For me teacher’s day is as much about teachers as it is about my mother. My mother was a teacher for 38 years. She loved her job and never tired of narrating anecdotes from her class or school to us on a daily basis. Two open heart surgeries later, she is still the most enthu cutlet I have ever known, and her stories never end.
At 4 feet 10 inches, she could barely scale half the black board, yet she stood tall, and commanded pin-drop silence (a much abused term in our school days)
She treated all her students equally and never played favorites, unlike other teachers I knew who only favored the ‘bright ones’. Her heart was always where the underdog was, and I still remember one instance towards the close of her career when I returned from work and she wanted my advice on something.
They had a fancy dress competition that day, and the boy who won (by popular votes) had performed an elaborate KBC gig. But she felt there was another boy who did a Kader Khan as beggar gig and he was outstanding, yet didn’t even make it to runner-up. She felt it was her duty, as a teacher, to celebrate him. “Should I give him a prize on my own anyway?,” she wondered. “But then that wouldn’t look good, as it would seem I am not supportive of the school’s judgement,” she answered herself. When Amma asked questions, you never supplied answers. She knew them, but she just had to say them aloud, so they sounded right. I learned this about her pretty soon. I am like that too.
So she decided to celebrate him the next day. She asked him to stand in front of the class and asked the class to clap for him as he had given a really good performance, and so what if he didn’t win a prize? The boy surprised her by saying, “I never did it for the prize teacher, I did it because I like to do it.”
She cried a little that night when she told us about this boy. She was so proud of him. Sometimes we were even jealous of how much she cared for her students.
The first time she was diagnosed with a heart complication (her mitral valve had degenerated to 80% and she needed immediate surgery), the cardiologist who performed her Color Doppler (a scan) turned out to be her student. He was so moved, that he was getting to treat his own teacher. She was so proud that someone she taught was now treating her. She told him she was okay with the surgery as long as she didn’t have to wear a silly hospital gown. They laughed. I cried.
I once found my “Black Beauty” copy missing when I was in class four and when probed, she told me she had gifted it to one of her students. “She writes so well. She wrote a poem about a horse that was beautiful. I know the school doesn’t award prizes for poetry, but I thought she would really appreciate a book about a brave horse.”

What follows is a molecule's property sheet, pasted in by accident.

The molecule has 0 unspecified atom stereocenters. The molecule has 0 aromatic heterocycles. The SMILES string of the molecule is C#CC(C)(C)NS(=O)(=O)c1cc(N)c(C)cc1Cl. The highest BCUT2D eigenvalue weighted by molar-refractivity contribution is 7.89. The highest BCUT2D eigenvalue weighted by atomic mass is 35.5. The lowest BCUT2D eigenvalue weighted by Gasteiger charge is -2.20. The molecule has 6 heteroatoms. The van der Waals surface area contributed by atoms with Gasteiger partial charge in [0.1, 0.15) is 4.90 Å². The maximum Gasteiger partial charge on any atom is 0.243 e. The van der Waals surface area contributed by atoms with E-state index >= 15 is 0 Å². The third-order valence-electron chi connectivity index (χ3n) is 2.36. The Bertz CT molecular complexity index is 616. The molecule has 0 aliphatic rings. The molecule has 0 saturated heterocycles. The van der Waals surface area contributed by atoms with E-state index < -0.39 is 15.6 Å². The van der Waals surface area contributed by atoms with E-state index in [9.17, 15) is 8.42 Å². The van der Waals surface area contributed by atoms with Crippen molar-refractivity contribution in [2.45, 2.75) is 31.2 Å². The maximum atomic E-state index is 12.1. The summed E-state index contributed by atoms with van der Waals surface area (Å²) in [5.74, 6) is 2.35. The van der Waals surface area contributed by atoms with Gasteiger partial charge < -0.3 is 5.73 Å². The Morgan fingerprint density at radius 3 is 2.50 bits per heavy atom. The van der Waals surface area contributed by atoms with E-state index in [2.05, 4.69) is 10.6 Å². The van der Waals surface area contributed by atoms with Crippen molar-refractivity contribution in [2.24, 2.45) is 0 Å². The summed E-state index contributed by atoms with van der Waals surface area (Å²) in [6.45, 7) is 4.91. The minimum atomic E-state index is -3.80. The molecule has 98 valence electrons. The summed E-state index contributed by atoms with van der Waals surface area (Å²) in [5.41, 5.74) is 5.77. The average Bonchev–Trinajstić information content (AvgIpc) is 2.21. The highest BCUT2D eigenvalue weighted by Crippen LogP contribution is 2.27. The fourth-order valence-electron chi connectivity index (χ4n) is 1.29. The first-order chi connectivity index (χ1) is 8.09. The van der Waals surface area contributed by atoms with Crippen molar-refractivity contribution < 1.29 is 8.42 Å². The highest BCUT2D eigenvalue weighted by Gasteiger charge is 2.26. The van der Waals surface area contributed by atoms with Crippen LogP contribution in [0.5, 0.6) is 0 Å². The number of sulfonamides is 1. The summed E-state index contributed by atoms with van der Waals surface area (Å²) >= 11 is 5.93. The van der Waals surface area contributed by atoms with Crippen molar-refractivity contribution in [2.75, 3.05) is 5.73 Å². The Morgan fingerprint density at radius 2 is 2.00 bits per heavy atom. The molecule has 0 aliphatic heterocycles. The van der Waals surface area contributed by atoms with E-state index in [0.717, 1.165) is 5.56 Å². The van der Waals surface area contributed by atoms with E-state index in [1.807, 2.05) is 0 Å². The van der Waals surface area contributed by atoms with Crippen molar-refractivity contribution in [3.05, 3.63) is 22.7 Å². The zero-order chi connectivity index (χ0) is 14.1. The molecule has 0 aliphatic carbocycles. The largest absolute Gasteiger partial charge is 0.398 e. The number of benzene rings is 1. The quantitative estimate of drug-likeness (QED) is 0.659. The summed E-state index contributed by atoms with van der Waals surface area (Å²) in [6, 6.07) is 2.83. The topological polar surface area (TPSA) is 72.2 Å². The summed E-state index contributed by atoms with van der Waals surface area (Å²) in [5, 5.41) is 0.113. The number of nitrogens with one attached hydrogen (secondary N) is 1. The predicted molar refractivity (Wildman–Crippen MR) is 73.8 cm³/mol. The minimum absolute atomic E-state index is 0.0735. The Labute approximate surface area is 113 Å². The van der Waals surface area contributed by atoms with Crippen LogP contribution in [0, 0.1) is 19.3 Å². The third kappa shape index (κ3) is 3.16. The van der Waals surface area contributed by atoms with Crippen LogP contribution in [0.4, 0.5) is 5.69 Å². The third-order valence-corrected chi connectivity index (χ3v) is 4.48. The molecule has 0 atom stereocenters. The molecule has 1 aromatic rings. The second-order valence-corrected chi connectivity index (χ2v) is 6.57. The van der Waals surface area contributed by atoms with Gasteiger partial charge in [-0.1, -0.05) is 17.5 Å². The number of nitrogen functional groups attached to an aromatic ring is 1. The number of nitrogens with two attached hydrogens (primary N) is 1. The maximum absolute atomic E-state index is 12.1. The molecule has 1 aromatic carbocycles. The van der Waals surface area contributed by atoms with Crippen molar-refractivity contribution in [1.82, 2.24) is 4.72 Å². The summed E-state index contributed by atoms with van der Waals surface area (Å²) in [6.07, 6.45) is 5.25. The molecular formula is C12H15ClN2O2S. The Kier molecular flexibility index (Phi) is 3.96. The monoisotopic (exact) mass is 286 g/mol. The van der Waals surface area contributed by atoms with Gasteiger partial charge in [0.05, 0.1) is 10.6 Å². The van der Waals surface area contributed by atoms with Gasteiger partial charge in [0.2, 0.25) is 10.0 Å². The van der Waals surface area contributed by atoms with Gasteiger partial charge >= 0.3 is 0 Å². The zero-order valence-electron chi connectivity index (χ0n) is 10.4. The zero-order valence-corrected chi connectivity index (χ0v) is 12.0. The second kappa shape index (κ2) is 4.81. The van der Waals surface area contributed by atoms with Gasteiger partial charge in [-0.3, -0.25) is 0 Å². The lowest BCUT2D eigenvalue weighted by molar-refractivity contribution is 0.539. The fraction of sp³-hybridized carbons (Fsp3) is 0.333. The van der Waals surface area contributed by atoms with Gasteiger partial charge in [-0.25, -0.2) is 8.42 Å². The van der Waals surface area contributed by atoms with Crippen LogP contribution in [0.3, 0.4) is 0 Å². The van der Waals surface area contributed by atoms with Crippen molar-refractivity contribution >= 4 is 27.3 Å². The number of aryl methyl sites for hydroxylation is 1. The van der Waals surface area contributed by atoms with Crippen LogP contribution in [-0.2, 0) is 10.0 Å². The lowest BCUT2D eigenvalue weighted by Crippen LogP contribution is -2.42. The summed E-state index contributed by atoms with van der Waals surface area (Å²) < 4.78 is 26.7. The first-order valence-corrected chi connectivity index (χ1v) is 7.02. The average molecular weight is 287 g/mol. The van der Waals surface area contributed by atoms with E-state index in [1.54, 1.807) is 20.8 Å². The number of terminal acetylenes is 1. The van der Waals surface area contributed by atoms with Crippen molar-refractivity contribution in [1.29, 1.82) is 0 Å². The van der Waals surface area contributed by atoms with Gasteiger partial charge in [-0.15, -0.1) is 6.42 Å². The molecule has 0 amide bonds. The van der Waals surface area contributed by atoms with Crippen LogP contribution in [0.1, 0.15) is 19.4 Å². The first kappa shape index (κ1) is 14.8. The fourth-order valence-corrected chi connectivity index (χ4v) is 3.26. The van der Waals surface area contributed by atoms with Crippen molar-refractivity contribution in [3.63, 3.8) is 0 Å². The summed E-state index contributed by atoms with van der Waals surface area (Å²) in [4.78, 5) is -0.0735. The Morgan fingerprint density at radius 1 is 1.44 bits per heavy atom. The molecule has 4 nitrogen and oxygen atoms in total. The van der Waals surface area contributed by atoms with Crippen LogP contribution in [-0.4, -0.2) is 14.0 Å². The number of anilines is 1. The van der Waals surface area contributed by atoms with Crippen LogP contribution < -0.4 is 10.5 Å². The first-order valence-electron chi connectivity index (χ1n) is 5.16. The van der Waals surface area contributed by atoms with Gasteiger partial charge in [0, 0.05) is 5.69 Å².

But like most of the great teachers in the world, she never stopped being a student. My mother learned to make the most elegant, free-of-lumps sabudana khichdi from her student Prasanna. She also learned to bake her trademark sponge cake from him. She learnt to make torans with beads from another student. That year, enough torans were made for the entire family.
She was gregarious and easy-going, but when she meant business, everyone knew. Once she couldn’t find the duster in the classroom and wanted to erase what was written on the board. She sounded off the entire class, telling them how they ought to be responsible not just for their own things, but the space around them, and treat the classroom as their own and look after it. The entire class heard her in silence. They had seen the duster in her hand, underneath the book she was holding. One girl piped up and muttered softly, “But teacher, the duster is in your hand”. She laughed a lot that day.
A few years back, to ease her into retired life, I got her into writing. She would write for HT Café, a paper I used to work for, and I often had dry days when there were pages to fill and not enough content. I began to give her assignments. She was thrilled that someone would actually read what she wrote. She would eagerly wait for the next assignment, and one day, they dried up, as the paper cut down pages drastically.
Every time Re returns from my mother’s house, he has learnt a new mantra, or how to clean methi or how to string flowers into a garland. She in turn is learning about the adventures of Maya the Bee and Winnie the Pooh from him, things that were never part of her childhood. And I watch fondly as teacher and student trade places with such ease.